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Re: draft agenda for San Jose meeting

From: Tim Dierks <timd@consensus.com>
Date: Tue, 3 Dec 1996 00:29:29 -0800
Message-Id: <v0300780daec99426f1f7@[]>
To: Tom Weinstein <tomw@netscape.com>
Cc: Christopher Allen <ChristopherA@consensus.com>, Matt Hur <matt.hur@cybersafe.com>, ietf-tls@w3.org
At 4:26 PM -0800 12/2/96, Tom Weinstein wrote:
>If we are actually going to consider protocol changes at this time, or
>for the future, I'd also suggest a generalization of the block padding
>format.  I'd specify that blocks be padded with random data, and that
>that all blocks have (possibly zero-length) padding.  I'd also relax
>restriction on maximum padding length.  This would make it harder to
>perform a traffic analysis attack, but still allow implementations to
>forgo the padding if so desired.

I think this is a good suggestion, except that I would specify the contents
of the block data rather than using random data. I don't believe that
random data adds significantly to the security of the protocol, as any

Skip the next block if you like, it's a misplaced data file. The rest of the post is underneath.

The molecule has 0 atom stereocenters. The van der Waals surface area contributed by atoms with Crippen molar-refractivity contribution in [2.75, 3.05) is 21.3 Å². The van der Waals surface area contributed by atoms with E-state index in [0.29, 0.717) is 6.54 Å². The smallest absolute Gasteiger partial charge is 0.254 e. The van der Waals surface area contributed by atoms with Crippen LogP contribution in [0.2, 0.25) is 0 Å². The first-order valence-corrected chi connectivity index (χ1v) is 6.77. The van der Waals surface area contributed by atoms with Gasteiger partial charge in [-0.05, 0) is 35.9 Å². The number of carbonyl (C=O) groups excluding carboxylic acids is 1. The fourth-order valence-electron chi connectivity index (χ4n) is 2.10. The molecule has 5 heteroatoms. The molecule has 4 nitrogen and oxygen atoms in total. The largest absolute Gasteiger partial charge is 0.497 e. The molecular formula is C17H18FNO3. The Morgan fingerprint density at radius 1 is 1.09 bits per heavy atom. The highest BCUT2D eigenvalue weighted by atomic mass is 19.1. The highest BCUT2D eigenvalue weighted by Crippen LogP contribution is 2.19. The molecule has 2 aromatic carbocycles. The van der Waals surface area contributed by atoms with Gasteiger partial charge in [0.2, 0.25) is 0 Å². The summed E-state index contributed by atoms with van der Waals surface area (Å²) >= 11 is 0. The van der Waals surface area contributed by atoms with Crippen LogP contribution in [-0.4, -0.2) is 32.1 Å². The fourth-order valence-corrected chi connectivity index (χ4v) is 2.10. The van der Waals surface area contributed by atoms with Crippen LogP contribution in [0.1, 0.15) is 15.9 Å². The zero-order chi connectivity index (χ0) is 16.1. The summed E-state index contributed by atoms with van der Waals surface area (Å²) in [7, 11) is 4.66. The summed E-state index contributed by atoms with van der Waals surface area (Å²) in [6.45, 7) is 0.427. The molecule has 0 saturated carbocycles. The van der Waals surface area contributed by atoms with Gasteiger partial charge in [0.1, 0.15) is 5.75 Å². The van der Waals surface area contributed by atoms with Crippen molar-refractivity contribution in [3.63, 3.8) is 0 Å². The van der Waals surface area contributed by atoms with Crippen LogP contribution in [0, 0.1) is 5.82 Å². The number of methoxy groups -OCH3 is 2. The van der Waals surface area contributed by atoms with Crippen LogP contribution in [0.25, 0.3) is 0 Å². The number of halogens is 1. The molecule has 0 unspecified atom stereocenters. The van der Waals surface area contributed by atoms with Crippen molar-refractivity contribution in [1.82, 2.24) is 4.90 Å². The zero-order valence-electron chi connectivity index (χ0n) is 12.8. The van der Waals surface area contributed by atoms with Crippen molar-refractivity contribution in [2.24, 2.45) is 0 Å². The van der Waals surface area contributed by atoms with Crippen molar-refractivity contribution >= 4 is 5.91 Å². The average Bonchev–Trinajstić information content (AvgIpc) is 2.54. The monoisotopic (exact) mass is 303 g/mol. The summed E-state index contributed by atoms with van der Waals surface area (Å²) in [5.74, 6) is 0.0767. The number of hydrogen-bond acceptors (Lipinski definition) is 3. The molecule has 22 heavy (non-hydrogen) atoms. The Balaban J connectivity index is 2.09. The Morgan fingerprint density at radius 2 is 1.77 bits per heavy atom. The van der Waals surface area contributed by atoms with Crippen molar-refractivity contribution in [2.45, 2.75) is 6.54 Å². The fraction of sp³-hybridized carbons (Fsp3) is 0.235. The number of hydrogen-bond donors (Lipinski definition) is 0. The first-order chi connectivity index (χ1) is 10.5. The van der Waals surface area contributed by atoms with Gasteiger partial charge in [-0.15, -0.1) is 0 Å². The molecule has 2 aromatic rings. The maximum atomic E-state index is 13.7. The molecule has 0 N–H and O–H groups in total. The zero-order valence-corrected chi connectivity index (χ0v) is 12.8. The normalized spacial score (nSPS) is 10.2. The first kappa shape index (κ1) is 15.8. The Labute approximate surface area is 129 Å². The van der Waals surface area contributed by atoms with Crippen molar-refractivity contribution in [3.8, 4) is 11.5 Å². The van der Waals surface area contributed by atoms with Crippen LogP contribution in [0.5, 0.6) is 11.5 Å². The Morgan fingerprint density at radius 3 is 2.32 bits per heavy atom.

significant communication will be well beyond the unicity distance; thus,
the verifiable plaintext of the padding won't aid attackers. The benefit of
using predictable data is that the peer can verify that padding is being
done as expected, which allows a greater rigidity around implementations,
which I believe aids security analysis.

If you'd like to avoid the padding data being known plaintext, you could
specify it in some what that it is unknown, yet verifiable. However, the
protocol should be strong against known-plaintext attacks anyway, as such
attacks are commonly available to attackers.

 - Tim

Tim Dierks - timd@consensus.com - www.consensus.com
     Software Haruspex - Consensus Development
  Developer of SSL Plus: SSL 3.0 Integration Suite
Received on Tuesday, 3 December 1996 04:03:36 UTC

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